A humanistic relationship between man and society is portrayed in Sholokhov's story The Fate of a Man which celebrates the courage, selflessness and magnanimity of the hero, Sokolov, and is deeply concerned with his fate. The hero behaves courageously in a Nazi prison camp. He saves his commander's life by killing a traitor. He escapes from the death camp and returns home only to learn that his whole family are dead. It is with enormous difficulty, like a patient recovering from a grave illness, that Sokolov returns to peacetime life. An orphan boy in desperate need of help and compassion helps Sokolov to recover a sense of purpose in life. It is not only the poor waif that the hero brings back to life but also himself, for he now feels that there is someone who needs him. Sholokhov's story is imbued with sad protest and admonition. All of us, it seems to say, owe more to our fellow men and could do more to make them happy. But he ends the story on a high note of hope and faith in man's fortitude: "What did the future hold for them? I wanted to believe that this Russian, this man of unbreakable will, would stick it out, and that the boy would grow at his father's side into a man who could endure anything, would overcome any obstacle if his country called upon him to do so." Sholokhov in that story asserts that a person is responsible before his nation, and the surrounding people are responsible for the happiness of every "small and great" person.
The art of socialist realism helps the individual to understand that the meaning of life is in identifying oneself with all things human, and it forms individuals of integrity, people who are open to reason, feelings and conscience and humanist ideas. A harmonious individual who is part of history, society and humanity is the supreme humanistic ideal of socialist realism.
An important aspect of the conception of the individual in contemporary socialist realism is the link between modern man and the national tradition. In the early decades of Soviet art, artists were keen to spot the new traits that people developed under the influence of a new mode of life. Ivanov and Fadeyev in their portrayals of partisans in the Far East, Furmanov in the portrait of Chapayev, Sholokhov in his character of Davydov, Korneichuk and Vishnevsky show people who break with the traditions and mores of the old world and establish new relationships. It seemed that the invisible threads linking the individual to the past had snapped. Emphasis on the break with the past and its tradition was characteristic of the period when the new man was emerging. By contrast the art of the last two decades deals with man who, though constantly on move, constantly evolving, is already established, having proved himself in the face of history. The attention of the artists has swung from the problem of the emergence of the new man to the traits that link him to the centuries-old national, psychological, cultural, ethnographic, domestic and ethical traditions. And they discovered that people who in the ardour of revolution swept away national tradition were incapable of meaningful and humane life and that the statement "genuine innovation continues and develops progressive tradition" held good for the education of the human individual as well.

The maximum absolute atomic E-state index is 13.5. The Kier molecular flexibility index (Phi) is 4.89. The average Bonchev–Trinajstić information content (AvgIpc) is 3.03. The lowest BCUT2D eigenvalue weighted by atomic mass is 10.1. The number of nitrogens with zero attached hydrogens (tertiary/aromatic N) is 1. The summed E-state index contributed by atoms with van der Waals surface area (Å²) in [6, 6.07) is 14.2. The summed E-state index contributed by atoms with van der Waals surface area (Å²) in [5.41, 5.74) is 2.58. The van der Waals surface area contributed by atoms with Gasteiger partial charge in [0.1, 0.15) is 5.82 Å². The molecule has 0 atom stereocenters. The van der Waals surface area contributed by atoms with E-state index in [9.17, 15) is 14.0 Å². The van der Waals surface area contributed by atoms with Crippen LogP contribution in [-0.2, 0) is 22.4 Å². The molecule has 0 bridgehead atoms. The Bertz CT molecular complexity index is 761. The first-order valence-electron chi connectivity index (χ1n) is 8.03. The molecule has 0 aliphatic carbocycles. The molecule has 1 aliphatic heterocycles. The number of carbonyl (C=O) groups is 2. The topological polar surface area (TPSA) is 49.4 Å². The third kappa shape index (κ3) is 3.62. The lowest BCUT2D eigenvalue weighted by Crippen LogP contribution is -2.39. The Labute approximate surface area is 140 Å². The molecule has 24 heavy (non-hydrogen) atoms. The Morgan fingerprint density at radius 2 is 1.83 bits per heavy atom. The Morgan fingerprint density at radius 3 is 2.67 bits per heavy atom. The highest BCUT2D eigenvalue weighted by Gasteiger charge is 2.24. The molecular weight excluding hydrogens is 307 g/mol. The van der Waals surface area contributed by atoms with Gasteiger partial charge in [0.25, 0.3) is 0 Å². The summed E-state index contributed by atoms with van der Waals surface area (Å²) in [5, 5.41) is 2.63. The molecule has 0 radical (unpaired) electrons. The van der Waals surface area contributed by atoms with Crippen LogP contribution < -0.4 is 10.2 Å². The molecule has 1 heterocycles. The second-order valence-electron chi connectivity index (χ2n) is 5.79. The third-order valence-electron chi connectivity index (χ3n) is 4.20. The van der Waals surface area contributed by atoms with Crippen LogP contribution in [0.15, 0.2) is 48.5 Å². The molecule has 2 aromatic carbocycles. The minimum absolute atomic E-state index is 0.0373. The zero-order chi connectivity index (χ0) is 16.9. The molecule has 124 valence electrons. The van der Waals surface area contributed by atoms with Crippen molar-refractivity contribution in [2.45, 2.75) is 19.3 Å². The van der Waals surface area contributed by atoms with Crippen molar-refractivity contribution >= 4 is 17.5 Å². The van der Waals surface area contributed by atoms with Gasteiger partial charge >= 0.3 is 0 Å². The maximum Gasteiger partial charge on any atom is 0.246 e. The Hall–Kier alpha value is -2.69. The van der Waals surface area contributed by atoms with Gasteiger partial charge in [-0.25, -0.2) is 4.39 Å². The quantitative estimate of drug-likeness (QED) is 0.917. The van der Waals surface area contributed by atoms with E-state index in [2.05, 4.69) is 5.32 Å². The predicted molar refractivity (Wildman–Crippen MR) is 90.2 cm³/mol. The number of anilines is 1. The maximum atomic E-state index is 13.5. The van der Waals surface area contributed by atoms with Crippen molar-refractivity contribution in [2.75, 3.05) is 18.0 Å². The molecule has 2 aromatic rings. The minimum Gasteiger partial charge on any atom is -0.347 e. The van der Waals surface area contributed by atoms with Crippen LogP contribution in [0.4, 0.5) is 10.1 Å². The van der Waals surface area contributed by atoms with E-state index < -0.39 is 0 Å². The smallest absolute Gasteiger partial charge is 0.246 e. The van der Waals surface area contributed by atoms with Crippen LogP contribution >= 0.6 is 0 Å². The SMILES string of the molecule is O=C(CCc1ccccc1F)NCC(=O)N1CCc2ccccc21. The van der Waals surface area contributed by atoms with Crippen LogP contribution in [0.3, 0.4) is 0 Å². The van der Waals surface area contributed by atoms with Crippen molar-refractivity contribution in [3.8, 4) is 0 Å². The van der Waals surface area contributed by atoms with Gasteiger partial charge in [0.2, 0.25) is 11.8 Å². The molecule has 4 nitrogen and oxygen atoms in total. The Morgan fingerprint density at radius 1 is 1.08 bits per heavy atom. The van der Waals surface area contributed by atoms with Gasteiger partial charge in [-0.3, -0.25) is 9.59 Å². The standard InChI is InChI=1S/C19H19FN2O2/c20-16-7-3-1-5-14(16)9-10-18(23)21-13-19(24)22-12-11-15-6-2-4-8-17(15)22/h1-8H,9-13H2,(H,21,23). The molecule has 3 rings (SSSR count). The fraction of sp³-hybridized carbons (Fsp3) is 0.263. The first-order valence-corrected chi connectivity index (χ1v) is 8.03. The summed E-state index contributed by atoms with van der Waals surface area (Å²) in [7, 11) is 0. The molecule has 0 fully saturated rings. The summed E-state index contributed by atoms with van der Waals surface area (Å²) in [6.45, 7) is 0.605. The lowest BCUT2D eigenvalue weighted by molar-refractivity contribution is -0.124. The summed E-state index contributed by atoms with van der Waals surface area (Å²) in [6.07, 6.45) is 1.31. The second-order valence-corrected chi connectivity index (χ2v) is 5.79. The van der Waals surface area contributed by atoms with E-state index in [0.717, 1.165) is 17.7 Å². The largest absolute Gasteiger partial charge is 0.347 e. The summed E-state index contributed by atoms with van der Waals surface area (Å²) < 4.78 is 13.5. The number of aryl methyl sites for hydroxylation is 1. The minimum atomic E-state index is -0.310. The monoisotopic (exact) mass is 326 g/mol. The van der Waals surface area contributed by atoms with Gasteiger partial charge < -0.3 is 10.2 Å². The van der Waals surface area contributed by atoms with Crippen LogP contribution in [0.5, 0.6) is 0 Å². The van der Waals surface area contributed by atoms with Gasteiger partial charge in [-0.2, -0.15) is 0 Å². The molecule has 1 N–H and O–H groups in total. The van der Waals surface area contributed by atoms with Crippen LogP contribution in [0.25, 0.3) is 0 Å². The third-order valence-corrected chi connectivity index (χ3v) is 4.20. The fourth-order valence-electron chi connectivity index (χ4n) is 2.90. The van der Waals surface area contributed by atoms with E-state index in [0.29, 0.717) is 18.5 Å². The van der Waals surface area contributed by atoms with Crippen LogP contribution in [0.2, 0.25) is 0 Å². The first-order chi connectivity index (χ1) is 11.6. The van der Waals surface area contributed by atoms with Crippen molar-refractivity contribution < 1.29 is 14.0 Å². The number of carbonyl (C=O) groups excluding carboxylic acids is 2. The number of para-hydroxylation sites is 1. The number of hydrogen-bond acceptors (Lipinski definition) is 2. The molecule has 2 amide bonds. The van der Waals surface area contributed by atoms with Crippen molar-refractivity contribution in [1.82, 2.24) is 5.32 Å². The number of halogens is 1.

Chinghiz Aitmatov in his story The White Steamer condemns a character by the name of Orazkul who is cruel and despotic to people and nature, who despises the traditions, legends and taboos of his people. The She-Deer whom he orders to kill is a symbol of the national tradition of being kind to all things living, a symbol of the past of the Kirghiz people. Orazkul is evil not only because he bullies other people but also because he shows contempt for the history of his people.